(p. 69)

Shaha  – like Jim Al-Khalili – is a person with an ethnic minority background who has embraced what he takes to be a necessary relationship between science and atheism and as such, plays the ‘Christianity is racist’ card with a certain amount of enthusiasm. Unfortunately, this enthusiasm is not accompanied by competence. I will skip the technical lecture and simply say that it is just as plausible to be an atheist and a racist – and indeed, as Western humanities academia now begins what for many will be an extremely excoriating process of unpicking the many ways in which racism is implicated within Western academia, Alom Shaha’s discussion is specious and unethical in its naïveté. A more judicious person would be careful about admitting to having felt ‘deceived’ by Lewis. What are the conditions that make any judgment of this sort possible – and plausible? How on earth does Shaha ‘know’ for sure that Lewis would never have imagined someone like him to be a Narnian? Is the idea that since (a) Lewis is obviously Christian; (b) the Chronicles of Narnia constitute a Christian allegory (Lewis himself said as much), Lewis must now ipso facto  think less of Shaha because Shaha is not white?! Without any further evidence one would be unable to dismiss the possibility that Lewis was a racist, but that would be nothing to do with the Chronicles of Narnia – or would it?

Gregg Easterbrook writes:

Only British readers are likely to be familiar with the Chronicles‘ second tribulation: critics attacking the books’ reputation. The centenary of Lewis’s birth was widely celebrated in England in 1998, but amid the general affection was prominent dissent. The novelist and critic Philip Hensher, a rising figure in the London literary establishment (he’s a Booker Prize judge), censured the Chronicles as “poisonous” and “ghastly, priggish, half-witted” books intended to “corrupt the minds of the young with allegory.” Corruption by allegory? Bailiff, take him away! Never mind that one of Hensher’s own books, Kitchen Venom (1996), all but glorifies pederasty. What Hensher meant by corrupting the young was exposing them to what he derided as “Lewis’s creed of clean-living, muscular Christianity.”

https://www.theatlantic.com/magazine/archive/2001/10/in-defense-of-c-s-lewis/302301/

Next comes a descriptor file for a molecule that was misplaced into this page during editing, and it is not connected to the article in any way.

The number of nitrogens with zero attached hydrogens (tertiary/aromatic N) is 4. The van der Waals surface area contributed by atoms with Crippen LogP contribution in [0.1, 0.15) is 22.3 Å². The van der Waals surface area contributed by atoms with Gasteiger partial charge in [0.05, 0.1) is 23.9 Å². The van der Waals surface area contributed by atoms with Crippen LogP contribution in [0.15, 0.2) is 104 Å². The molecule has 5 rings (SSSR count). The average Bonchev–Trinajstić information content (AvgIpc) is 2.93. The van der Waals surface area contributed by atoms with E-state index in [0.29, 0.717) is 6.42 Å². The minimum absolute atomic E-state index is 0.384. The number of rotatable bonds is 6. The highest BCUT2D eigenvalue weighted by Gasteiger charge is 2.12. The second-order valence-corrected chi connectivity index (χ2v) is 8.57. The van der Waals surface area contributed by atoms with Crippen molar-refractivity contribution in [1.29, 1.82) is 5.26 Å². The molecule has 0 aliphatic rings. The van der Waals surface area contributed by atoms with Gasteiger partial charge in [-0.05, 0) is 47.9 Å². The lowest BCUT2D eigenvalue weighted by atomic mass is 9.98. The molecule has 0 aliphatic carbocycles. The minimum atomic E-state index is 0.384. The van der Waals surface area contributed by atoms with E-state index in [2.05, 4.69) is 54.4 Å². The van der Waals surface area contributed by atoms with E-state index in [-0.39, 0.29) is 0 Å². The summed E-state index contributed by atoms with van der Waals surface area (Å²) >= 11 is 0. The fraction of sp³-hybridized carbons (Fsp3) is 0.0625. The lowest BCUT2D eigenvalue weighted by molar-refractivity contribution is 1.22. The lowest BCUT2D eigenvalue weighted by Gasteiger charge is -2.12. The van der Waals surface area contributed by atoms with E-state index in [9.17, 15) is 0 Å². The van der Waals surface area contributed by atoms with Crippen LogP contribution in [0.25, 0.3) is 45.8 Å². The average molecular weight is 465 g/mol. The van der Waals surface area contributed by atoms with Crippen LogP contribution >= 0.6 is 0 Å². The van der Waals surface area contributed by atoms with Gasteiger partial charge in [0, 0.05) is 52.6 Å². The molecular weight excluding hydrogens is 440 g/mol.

Nice. So in a groundswell of antipathy towards Lewis and his imaginary world, all sorts of people were quite happy to believe the worst. Easterbrook continues:

Hensher’s broadside is part of a fad of anti-Narnia writing in Britain. The offensive has been led by Philip Pullman, whose The Golden Compass (1996), The Subtle Knife (1997), and The Amber Spyglass (2000)—the His Dark Materials trilogy—are the most important recent works in the English fantasy tradition (The Golden Compass won the Carnegie Medal, Britain’s top award for children’s literature). Pullman has deplored the “misogyny” and the “racism” of the Chronicles, which, he claims, reek of a “sneering attitude to anything remotely progressive in social terms or to people with brown faces.” He has called Lewis a bigot, his devotees “unhinged,” the Chronicles “appalling” and “nauseating drivel”; and he went so far as to complain that Lewis made a technical error in a joke about how centaurs eat breakfast. A technical error about an imaginary creature?

https://www.theatlantic.com/magazine/archive/2001/10/in-defense-of-c-s-lewis/302301/

This is important to this blog post because I have been very impressed by Philip Pullman’s work in many respects. He is a superbly gifted storyteller in his own right. But Pullman is even more in-your-face in his atheistic evangelism than Lewis with his Christian evangelism, stating, for example, in one interview to the Sydney Morning Herald: ‘My books are about killing God. So as a black person with the same religious faith identity as Lewis, I am ‘unhinged’ and Narnia is racist.

Okay, so in this regard Pullman is obviously a paragon of virtue – right? Hmm. The Asian-American writer Lo Kwa Mei-en writes: